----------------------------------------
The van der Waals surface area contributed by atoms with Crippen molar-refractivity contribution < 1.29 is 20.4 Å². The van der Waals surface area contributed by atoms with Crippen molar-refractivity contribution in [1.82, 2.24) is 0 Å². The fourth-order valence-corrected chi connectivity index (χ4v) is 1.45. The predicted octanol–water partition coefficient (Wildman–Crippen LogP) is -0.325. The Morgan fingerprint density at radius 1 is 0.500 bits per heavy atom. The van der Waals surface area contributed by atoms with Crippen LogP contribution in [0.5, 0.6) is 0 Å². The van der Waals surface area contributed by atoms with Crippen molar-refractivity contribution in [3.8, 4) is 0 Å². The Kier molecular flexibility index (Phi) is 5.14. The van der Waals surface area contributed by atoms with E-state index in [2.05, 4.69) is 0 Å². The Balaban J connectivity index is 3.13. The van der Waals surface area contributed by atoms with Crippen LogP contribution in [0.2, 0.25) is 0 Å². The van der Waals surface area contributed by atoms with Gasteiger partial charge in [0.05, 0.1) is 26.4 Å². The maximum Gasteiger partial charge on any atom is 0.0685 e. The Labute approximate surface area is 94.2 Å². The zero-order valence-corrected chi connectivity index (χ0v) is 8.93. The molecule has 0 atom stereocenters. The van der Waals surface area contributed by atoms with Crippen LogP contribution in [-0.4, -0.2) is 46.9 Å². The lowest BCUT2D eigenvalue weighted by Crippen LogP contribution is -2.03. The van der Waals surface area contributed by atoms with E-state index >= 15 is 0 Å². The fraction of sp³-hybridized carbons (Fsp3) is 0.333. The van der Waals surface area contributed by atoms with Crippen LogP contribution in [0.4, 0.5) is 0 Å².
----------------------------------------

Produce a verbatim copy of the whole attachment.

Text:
The van der Waals surface area contributed by atoms with Crippen molar-refractivity contribution < 1.29 is 20.4 Å². The van der Waals surface area contributed by atoms with Crippen molar-refractivity contribution in [1.82, 2.24) is 0 Å². The fourth-order valence-corrected chi connectivity index (χ4v) is 1.45. The predicted octanol–water partition coefficient (Wildman–Crippen LogP) is -0.325. The Morgan fingerprint density at radius 1 is 0.500 bits per heavy atom. The van der Waals surface area contributed by atoms with Crippen LogP contribution in [0.5, 0.6) is 0 Å². The van der Waals surface area contributed by atoms with Crippen molar-refractivity contribution in [3.8, 4) is 0 Å². The Kier molecular flexibility index (Phi) is 5.14. The van der Waals surface area contributed by atoms with E-state index in [2.05, 4.69) is 0 Å². The Balaban J connectivity index is 3.13. The van der Waals surface area contributed by atoms with Crippen LogP contribution in [0.2, 0.25) is 0 Å². The van der Waals surface area contributed by atoms with Gasteiger partial charge in [0.05, 0.1) is 26.4 Å². The maximum Gasteiger partial charge on any atom is 0.0685 e. The Labute approximate surface area is 94.2 Å². The zero-order valence-corrected chi connectivity index (χ0v) is 8.93. The molecule has 0 atom stereocenters. The van der Waals surface area contributed by atoms with Crippen LogP contribution in [-0.4, -0.2) is 46.9 Å². The lowest BCUT2D eigenvalue weighted by Crippen LogP contribution is -2.03. The van der Waals surface area contributed by atoms with E-state index >= 15 is 0 Å². The fraction of sp³-hybridized carbons (Fsp3) is 0.333. The van der Waals surface area contributed by atoms with Crippen LogP contribution in [0.4, 0.5) is 0 Å².